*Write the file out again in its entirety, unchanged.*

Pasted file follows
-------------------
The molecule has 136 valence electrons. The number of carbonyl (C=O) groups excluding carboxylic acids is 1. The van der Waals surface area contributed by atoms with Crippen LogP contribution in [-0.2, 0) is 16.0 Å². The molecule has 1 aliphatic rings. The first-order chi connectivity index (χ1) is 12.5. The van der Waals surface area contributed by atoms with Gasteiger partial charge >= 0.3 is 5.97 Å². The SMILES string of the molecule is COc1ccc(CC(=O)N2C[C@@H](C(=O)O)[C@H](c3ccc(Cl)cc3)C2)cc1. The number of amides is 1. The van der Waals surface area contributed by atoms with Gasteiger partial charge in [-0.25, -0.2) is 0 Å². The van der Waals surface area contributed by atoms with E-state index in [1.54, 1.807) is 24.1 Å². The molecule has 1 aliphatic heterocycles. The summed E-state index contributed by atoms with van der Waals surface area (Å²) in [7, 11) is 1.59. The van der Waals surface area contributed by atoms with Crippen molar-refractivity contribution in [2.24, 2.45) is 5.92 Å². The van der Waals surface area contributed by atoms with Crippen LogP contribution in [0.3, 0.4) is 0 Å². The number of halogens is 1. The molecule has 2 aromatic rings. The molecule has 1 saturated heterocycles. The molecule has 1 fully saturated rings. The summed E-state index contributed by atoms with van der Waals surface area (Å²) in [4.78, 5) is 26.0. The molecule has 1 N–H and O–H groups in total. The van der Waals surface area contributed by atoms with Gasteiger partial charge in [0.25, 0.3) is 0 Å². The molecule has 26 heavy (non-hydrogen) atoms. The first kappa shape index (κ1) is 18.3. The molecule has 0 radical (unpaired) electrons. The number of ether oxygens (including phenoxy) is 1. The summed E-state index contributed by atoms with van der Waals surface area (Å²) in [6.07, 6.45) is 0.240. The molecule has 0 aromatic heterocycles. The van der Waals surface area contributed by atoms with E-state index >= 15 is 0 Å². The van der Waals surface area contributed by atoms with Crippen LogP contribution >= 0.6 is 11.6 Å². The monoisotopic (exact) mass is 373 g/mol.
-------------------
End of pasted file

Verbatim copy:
The molecule has 136 valence electrons. The number of carbonyl (C=O) groups excluding carboxylic acids is 1. The van der Waals surface area contributed by atoms with Crippen LogP contribution in [-0.2, 0) is 16.0 Å². The molecule has 1 aliphatic rings. The first-order chi connectivity index (χ1) is 12.5. The van der Waals surface area contributed by atoms with Gasteiger partial charge >= 0.3 is 5.97 Å². The SMILES string of the molecule is COc1ccc(CC(=O)N2C[C@@H](C(=O)O)[C@H](c3ccc(Cl)cc3)C2)cc1. The number of amides is 1. The van der Waals surface area contributed by atoms with Gasteiger partial charge in [-0.25, -0.2) is 0 Å². The van der Waals surface area contributed by atoms with E-state index in [1.54, 1.807) is 24.1 Å². The molecule has 1 aliphatic heterocycles. The summed E-state index contributed by atoms with van der Waals surface area (Å²) in [7, 11) is 1.59. The van der Waals surface area contributed by atoms with Crippen molar-refractivity contribution in [2.24, 2.45) is 5.92 Å². The van der Waals surface area contributed by atoms with Crippen LogP contribution in [0.3, 0.4) is 0 Å². The number of halogens is 1. The molecule has 2 aromatic rings. The molecule has 1 saturated heterocycles. The molecule has 1 fully saturated rings. The summed E-state index contributed by atoms with van der Waals surface area (Å²) in [4.78, 5) is 26.0. The molecule has 1 N–H and O–H groups in total. The van der Waals surface area contributed by atoms with Gasteiger partial charge in [0.25, 0.3) is 0 Å². The molecule has 26 heavy (non-hydrogen) atoms. The first kappa shape index (κ1) is 18.3. The molecule has 0 radical (unpaired) electrons. The number of ether oxygens (including phenoxy) is 1. The summed E-state index contributed by atoms with van der Waals surface area (Å²) in [6.07, 6.45) is 0.240. The molecule has 0 aromatic heterocycles. The van der Waals surface area contributed by atoms with E-state index >= 15 is 0 Å². The van der Waals surface area contributed by atoms with Crippen LogP contribution >= 0.6 is 11.6 Å². The monoisotopic (exact) mass is 373 g/mol.